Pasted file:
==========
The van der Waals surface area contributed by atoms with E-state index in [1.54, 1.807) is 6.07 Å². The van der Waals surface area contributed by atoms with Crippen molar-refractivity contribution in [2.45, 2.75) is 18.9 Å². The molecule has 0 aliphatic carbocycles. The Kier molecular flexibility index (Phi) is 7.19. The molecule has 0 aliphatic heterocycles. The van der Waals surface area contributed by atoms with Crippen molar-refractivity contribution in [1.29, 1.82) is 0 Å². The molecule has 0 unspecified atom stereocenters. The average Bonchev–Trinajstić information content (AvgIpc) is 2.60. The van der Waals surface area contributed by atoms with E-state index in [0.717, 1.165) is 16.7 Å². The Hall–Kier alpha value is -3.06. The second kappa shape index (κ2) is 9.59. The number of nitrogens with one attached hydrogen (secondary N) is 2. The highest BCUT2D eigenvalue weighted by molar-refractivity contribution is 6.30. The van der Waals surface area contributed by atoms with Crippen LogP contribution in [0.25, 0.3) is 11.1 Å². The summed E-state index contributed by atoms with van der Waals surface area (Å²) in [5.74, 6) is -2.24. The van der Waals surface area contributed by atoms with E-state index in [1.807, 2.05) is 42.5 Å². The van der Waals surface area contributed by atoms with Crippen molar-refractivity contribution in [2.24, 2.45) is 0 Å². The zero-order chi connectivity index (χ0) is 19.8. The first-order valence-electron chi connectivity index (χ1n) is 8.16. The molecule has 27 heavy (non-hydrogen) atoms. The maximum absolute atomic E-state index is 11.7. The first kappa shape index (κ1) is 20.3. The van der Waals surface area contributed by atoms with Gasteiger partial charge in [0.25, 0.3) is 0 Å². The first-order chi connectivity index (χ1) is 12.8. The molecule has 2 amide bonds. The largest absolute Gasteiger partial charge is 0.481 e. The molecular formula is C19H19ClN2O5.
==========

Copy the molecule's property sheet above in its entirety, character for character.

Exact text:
The van der Waals surface area contributed by atoms with E-state index in [1.54, 1.807) is 6.07 Å². The van der Waals surface area contributed by atoms with Crippen molar-refractivity contribution in [2.45, 2.75) is 18.9 Å². The molecule has 0 aliphatic carbocycles. The Kier molecular flexibility index (Phi) is 7.19. The molecule has 0 aliphatic heterocycles. The van der Waals surface area contributed by atoms with Crippen molar-refractivity contribution in [1.29, 1.82) is 0 Å². The molecule has 0 unspecified atom stereocenters. The average Bonchev–Trinajstić information content (AvgIpc) is 2.60. The van der Waals surface area contributed by atoms with E-state index in [0.717, 1.165) is 16.7 Å². The Hall–Kier alpha value is -3.06. The second kappa shape index (κ2) is 9.59. The number of nitrogens with one attached hydrogen (secondary N) is 2. The highest BCUT2D eigenvalue weighted by molar-refractivity contribution is 6.30. The van der Waals surface area contributed by atoms with Crippen LogP contribution in [0.25, 0.3) is 11.1 Å². The summed E-state index contributed by atoms with van der Waals surface area (Å²) in [5.74, 6) is -2.24. The van der Waals surface area contributed by atoms with E-state index in [1.807, 2.05) is 42.5 Å². The van der Waals surface area contributed by atoms with Crippen molar-refractivity contribution in [2.24, 2.45) is 0 Å². The zero-order chi connectivity index (χ0) is 19.8. The first-order valence-electron chi connectivity index (χ1n) is 8.16. The molecule has 27 heavy (non-hydrogen) atoms. The maximum absolute atomic E-state index is 11.7. The first kappa shape index (κ1) is 20.3. The van der Waals surface area contributed by atoms with Gasteiger partial charge in [0.25, 0.3) is 0 Å². The first-order chi connectivity index (χ1) is 12.8. The molecule has 2 amide bonds. The largest absolute Gasteiger partial charge is 0.481 e. The molecular formula is C19H19ClN2O5.